Unscrupulous companies are preying on struggling time share owners looking to unload their ill-advised purchases by getting them to pay thousands in upfront fees, promising sales that never come. Since the market for timeshares plummeted 40 percent in 2009, according to the BBB, there’s little market for reselling them.
Here’s some advice from a BBB press release to watch out for such cons:
Use a Business You can Trust – Make sure the timeshare reseller you use is a BBB Accredited Business or at the very least has a good rating with BBB. You can check out a business’s BBB Reliability Report at www.bbb.org.
Confirm Licensing Requirements – Some timeshare resellers will use fake addresses or PO boxes in order to mislead timeshare owners. Confirm where the company is located and in what states it does business. Ask if the company’s salespeople are licensed to sell real estate where your timeshare is located. If so, verify this with the state licensing board.
Get the Facts on the Figures – Find out if the business charges a commission. Do they handle the entire closing and provide escrow services? Do they charge an up-front listing or advertising fee? What does it cover and is it refundable?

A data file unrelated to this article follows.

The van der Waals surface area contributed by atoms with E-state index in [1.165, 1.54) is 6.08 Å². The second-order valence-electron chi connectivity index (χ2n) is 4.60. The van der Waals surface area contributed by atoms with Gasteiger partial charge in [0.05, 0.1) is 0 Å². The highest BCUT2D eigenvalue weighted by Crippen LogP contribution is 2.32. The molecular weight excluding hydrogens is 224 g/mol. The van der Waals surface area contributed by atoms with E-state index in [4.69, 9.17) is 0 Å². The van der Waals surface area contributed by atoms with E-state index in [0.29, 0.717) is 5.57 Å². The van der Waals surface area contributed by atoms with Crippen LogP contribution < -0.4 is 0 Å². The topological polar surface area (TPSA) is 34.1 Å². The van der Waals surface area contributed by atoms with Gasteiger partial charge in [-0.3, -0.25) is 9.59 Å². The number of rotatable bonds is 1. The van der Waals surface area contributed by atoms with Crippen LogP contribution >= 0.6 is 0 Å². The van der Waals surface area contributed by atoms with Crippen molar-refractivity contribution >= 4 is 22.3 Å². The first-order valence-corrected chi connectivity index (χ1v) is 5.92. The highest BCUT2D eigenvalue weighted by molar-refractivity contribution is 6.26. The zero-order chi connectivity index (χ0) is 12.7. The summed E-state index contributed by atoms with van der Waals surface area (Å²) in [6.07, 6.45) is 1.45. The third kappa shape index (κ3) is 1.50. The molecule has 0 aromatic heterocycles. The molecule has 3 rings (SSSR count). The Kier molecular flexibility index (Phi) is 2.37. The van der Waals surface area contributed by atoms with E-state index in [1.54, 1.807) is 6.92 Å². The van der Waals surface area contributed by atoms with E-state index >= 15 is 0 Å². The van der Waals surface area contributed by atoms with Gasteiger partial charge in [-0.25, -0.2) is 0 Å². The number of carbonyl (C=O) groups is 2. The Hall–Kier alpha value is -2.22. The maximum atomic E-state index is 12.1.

Be Wary of Upfront Fees – Many complainants to BBB were burned by companies charging an advance “appraisal” fee for services or were told that they just had to pay closing costs and the timeshare would be taken off their hands. Consider opting for a company that offers to sell for a fee only after the timeshare is sold.
Don’t Fall for the Hard Sell or an Offer that Sounds Too Good to Be True – Don’t agree to anything over the phone but instead ask the salesperson to send you written materials; take the time to think it over and don’t be pressured. Unscrupulous timeshare resellers may claim that your property is in demand and they can sell it immediately; unfortunately, these promises are often empty.
Much of that advice can safeguard you against just about all scams.